Something is clearly missing in this story. Documentaries often report the viewpoint of the filmmaker and not necessarily an unbiased presentation of the facts ( Michael Moore anyone?). It doesn’t make sense that all the physicians involved would completely ignore what appears to be a dramatically effective treatment for an otherwise untreatable and fatal disease. It makes a good story but i guarantee if you are accurately portraying what the documentary said then the documentary was going for emotional effect rather than journalistic accuracy. Were the WHO doctors interviewed? What was their rationale for objecting to the treatment? If the filmmaker didn’t ask those questions then he/she wasn’t doing their job. Do you have a link to the video or at least the title of the documentary?

Coldheart Tucker - 30 March 2012 08:33 PM

I realize that there’s legal litigation issues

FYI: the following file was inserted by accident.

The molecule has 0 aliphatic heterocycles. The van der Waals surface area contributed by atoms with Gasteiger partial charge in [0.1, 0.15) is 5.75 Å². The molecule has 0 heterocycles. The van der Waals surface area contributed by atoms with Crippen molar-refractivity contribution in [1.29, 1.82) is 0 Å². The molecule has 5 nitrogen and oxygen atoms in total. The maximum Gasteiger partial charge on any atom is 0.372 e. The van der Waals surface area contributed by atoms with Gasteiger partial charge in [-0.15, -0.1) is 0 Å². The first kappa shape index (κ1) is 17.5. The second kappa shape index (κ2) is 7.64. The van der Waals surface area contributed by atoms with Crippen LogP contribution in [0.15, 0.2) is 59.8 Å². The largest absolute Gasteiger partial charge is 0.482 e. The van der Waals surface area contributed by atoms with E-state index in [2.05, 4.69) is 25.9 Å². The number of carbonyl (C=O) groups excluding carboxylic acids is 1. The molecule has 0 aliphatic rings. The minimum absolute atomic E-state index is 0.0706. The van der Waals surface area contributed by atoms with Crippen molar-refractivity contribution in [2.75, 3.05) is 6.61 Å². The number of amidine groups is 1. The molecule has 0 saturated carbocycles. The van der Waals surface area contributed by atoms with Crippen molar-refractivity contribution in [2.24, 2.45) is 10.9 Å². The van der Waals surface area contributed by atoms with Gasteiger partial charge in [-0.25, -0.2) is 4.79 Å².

Its not just legal issues. Doctors are scientists and as scientists we try to adhere to the scientific method which means you don’t use treatments that are not objectively tested unless there is a good reason. The ebola case you describe above would be a good reason to try an unproven treatment which is why I think some of the facts are missing. In the U.S. there is a program whereby drugs that are still in the investigational stages can be released for compassionate use to patients who are facing a fatal illness and who have no other effective treatments available. That doesnt mean that it’s OK to try anything that anyone asks. Even if a patient has a fatal illness it is still possible to do harm and the physician is ethically obligated not to do that.